ReMember Magazine

Art, Science, Spirituality, Technology

For the Benefit of Humanity

Being Autistic While Black

Image description: Handwritten signs in front of a house: “Attention! An autistic man lives here. He does not know what a cop is or what a gun is. He makes loud noises. He will not hurt u! He does not understand words or commands. Oh yes: He is Black too.”

The demographic research on autism diagnoses in the Black and brown communities indicates that white children are diagnosed with autism at a rate between 1.1 and 1.2 times higher than that of BIPOC children (National Center on Birth Defects and Developmental Disabilities, Centers for Disease Control and Prevention).

This diagnostic disparity means that children may not get the support and services they need to be successful. They may instead receive a diagnosis of Emotional Disturbance, or Oppositional Defiant Disorder. They may not receive a diagnosis at all. And they may end up in jail, or dead, as a result lack of society’s understanding of autism, as well as the impact of untrained community members and lack of social support.

U.S. prisons also typically offer limited opportunities for employment and life skills training, which can be of particular benefit to autistic inmates. Some prisoners can participate in a program to learn budgeting, taking responsibility for one’s actions, and communication skills, meant to reduce recidivism rates. However, these programs are not widely available.

Autistic people across demographics are at risk for:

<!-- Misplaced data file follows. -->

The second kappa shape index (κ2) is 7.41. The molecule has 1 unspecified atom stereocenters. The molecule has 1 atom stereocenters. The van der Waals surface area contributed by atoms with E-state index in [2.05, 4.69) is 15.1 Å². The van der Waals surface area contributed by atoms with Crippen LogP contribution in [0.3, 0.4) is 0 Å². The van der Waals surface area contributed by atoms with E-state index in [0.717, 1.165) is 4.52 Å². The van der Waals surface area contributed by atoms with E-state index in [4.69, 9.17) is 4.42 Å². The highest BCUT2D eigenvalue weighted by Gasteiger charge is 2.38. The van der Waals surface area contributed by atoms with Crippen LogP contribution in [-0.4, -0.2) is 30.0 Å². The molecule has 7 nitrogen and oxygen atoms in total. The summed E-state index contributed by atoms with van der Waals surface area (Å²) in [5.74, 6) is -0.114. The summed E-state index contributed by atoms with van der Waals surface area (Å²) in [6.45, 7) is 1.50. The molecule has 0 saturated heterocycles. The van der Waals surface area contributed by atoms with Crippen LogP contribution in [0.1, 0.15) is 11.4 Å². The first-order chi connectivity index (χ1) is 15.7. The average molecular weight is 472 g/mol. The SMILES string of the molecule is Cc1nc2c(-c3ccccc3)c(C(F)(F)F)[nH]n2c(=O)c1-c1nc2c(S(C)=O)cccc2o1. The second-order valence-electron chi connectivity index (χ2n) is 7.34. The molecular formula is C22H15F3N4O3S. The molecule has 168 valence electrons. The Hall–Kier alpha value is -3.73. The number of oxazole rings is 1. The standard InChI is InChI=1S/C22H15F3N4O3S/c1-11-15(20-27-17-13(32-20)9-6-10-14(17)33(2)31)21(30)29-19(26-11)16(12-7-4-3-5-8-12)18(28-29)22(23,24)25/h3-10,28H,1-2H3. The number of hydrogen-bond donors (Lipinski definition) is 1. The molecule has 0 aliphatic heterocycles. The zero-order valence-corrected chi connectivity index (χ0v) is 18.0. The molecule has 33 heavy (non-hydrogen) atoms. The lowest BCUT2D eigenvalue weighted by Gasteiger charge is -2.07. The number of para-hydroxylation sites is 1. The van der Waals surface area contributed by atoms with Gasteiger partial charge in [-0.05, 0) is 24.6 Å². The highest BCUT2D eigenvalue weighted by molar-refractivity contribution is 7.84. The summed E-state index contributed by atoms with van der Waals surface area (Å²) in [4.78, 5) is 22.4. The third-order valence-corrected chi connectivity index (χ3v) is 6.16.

• High rates of unemployment or under-employment

  • Low participation in education beyond high school

  • Majority continue to live with family members or relatives

  • Limited opportunity for community or social activities—nearly 40% spend little or no time with friends. (Source: https://www.cdc.gov/ncbddd/autism/autism-spectrum-disorder-in-teenagers-adults.html)

In addition, autistic individuals may experience changes in their ASD symptoms, behaviors, and co-occurring health conditions during adolescence and young adulthood. These changes can affect their ability to function and participate in the community.

As a society, we are crossing the Rubicon. We are at the point of no return  — where to continue to deny the impact of systemic racism and internalized ableism across all institutions and diagnoses will be at our own peril. Further, to acknowledge that strength lies in diversity, including neurodiversity, will benefit all beings.

Learn concrete rules and steps for handling disagreements as part of our 16-week PEERS® curriculum — conflict resolution is a vital social skill.

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